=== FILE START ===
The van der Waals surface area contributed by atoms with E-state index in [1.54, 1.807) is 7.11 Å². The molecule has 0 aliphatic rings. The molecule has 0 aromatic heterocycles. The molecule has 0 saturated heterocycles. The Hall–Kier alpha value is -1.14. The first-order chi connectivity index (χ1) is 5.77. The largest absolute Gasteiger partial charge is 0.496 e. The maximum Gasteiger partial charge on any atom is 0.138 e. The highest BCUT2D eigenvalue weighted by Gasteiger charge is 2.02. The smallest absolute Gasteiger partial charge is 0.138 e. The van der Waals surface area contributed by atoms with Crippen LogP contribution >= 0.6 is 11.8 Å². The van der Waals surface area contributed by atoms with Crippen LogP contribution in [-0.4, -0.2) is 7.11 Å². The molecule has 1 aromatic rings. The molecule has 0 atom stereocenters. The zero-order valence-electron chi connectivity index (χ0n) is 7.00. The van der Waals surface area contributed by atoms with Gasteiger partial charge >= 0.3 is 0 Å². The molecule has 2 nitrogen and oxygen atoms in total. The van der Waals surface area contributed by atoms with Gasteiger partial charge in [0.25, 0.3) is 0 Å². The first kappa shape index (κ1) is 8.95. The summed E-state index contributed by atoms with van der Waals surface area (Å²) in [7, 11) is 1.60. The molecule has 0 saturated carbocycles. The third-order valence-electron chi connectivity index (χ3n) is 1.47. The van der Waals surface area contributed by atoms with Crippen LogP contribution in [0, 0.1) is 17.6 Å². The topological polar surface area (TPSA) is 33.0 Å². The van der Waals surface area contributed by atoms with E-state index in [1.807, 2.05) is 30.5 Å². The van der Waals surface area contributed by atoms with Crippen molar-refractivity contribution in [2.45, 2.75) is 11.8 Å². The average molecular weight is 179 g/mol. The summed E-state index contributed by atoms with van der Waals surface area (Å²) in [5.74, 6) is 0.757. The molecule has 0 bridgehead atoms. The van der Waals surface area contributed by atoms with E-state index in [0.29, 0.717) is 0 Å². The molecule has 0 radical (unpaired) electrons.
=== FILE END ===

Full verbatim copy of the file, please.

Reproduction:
The van der Waals surface area contributed by atoms with E-state index in [1.54, 1.807) is 7.11 Å². The molecule has 0 aliphatic rings. The molecule has 0 aromatic heterocycles. The molecule has 0 saturated heterocycles. The Hall–Kier alpha value is -1.14. The first-order chi connectivity index (χ1) is 5.77. The largest absolute Gasteiger partial charge is 0.496 e. The maximum Gasteiger partial charge on any atom is 0.138 e. The highest BCUT2D eigenvalue weighted by Gasteiger charge is 2.02. The smallest absolute Gasteiger partial charge is 0.138 e. The van der Waals surface area contributed by atoms with Crippen LogP contribution >= 0.6 is 11.8 Å². The van der Waals surface area contributed by atoms with Crippen LogP contribution in [-0.4, -0.2) is 7.11 Å². The molecule has 1 aromatic rings. The molecule has 0 atom stereocenters. The zero-order valence-electron chi connectivity index (χ0n) is 7.00. The van der Waals surface area contributed by atoms with Gasteiger partial charge >= 0.3 is 0 Å². The molecule has 2 nitrogen and oxygen atoms in total. The van der Waals surface area contributed by atoms with Gasteiger partial charge in [0.25, 0.3) is 0 Å². The first kappa shape index (κ1) is 8.95. The summed E-state index contributed by atoms with van der Waals surface area (Å²) in [7, 11) is 1.60. The molecule has 0 saturated carbocycles. The third-order valence-electron chi connectivity index (χ3n) is 1.47. The van der Waals surface area contributed by atoms with Crippen LogP contribution in [0, 0.1) is 17.6 Å². The topological polar surface area (TPSA) is 33.0 Å². The van der Waals surface area contributed by atoms with E-state index in [1.807, 2.05) is 30.5 Å². The van der Waals surface area contributed by atoms with Crippen molar-refractivity contribution in [2.45, 2.75) is 11.8 Å². The average molecular weight is 179 g/mol. The summed E-state index contributed by atoms with van der Waals surface area (Å²) in [5.74, 6) is 0.757. The molecule has 0 bridgehead atoms. The van der Waals surface area contributed by atoms with E-state index in [0.29, 0.717) is 0 Å². The molecule has 0 radical (unpaired) electrons.